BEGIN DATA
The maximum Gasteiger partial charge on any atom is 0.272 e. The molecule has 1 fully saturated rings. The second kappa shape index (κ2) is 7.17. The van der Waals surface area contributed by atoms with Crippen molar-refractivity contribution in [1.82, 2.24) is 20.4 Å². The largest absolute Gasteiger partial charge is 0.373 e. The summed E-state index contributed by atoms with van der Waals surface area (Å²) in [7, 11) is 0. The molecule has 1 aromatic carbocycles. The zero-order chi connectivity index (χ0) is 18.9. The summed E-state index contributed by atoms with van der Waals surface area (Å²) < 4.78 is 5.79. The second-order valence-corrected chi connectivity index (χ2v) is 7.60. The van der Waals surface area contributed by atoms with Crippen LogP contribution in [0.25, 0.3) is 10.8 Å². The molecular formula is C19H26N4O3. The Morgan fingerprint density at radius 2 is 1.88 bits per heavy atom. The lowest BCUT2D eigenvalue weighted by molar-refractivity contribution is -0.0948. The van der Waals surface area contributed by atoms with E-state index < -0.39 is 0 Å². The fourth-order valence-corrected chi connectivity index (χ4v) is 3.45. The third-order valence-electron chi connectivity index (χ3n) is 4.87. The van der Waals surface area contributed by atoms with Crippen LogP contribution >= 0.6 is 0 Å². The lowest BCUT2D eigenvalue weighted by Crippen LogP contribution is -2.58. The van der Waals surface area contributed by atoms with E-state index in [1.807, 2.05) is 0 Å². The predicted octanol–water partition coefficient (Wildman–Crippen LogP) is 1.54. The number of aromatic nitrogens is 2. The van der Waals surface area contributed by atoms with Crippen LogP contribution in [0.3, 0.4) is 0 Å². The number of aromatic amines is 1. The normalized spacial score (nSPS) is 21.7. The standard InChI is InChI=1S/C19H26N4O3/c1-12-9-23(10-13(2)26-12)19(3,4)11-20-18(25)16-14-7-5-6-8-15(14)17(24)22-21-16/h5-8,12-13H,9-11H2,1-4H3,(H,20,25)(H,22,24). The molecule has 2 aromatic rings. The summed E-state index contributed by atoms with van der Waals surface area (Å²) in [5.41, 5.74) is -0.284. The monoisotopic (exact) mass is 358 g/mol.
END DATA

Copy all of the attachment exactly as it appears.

The maximum Gasteiger partial charge on any atom is 0.272 e. The molecule has 1 fully saturated rings. The second kappa shape index (κ2) is 7.17. The van der Waals surface area contributed by atoms with Crippen molar-refractivity contribution in [1.82, 2.24) is 20.4 Å². The largest absolute Gasteiger partial charge is 0.373 e. The summed E-state index contributed by atoms with van der Waals surface area (Å²) in [7, 11) is 0. The molecule has 1 aromatic carbocycles. The zero-order chi connectivity index (χ0) is 18.9. The summed E-state index contributed by atoms with van der Waals surface area (Å²) < 4.78 is 5.79. The second-order valence-corrected chi connectivity index (χ2v) is 7.60. The van der Waals surface area contributed by atoms with Crippen LogP contribution in [0.25, 0.3) is 10.8 Å². The molecular formula is C19H26N4O3. The Morgan fingerprint density at radius 2 is 1.88 bits per heavy atom. The lowest BCUT2D eigenvalue weighted by molar-refractivity contribution is -0.0948. The van der Waals surface area contributed by atoms with E-state index < -0.39 is 0 Å². The fourth-order valence-corrected chi connectivity index (χ4v) is 3.45. The third-order valence-electron chi connectivity index (χ3n) is 4.87. The van der Waals surface area contributed by atoms with Crippen LogP contribution >= 0.6 is 0 Å². The lowest BCUT2D eigenvalue weighted by Crippen LogP contribution is -2.58. The van der Waals surface area contributed by atoms with E-state index in [1.807, 2.05) is 0 Å². The predicted octanol–water partition coefficient (Wildman–Crippen LogP) is 1.54. The number of aromatic nitrogens is 2. The van der Waals surface area contributed by atoms with Crippen LogP contribution in [0.3, 0.4) is 0 Å². The number of aromatic amines is 1. The normalized spacial score (nSPS) is 21.7. The standard InChI is InChI=1S/C19H26N4O3/c1-12-9-23(10-13(2)26-12)19(3,4)11-20-18(25)16-14-7-5-6-8-15(14)17(24)22-21-16/h5-8,12-13H,9-11H2,1-4H3,(H,20,25)(H,22,24). The molecule has 2 aromatic rings. The summed E-state index contributed by atoms with van der Waals surface area (Å²) in [5.41, 5.74) is -0.284. The monoisotopic (exact) mass is 358 g/mol.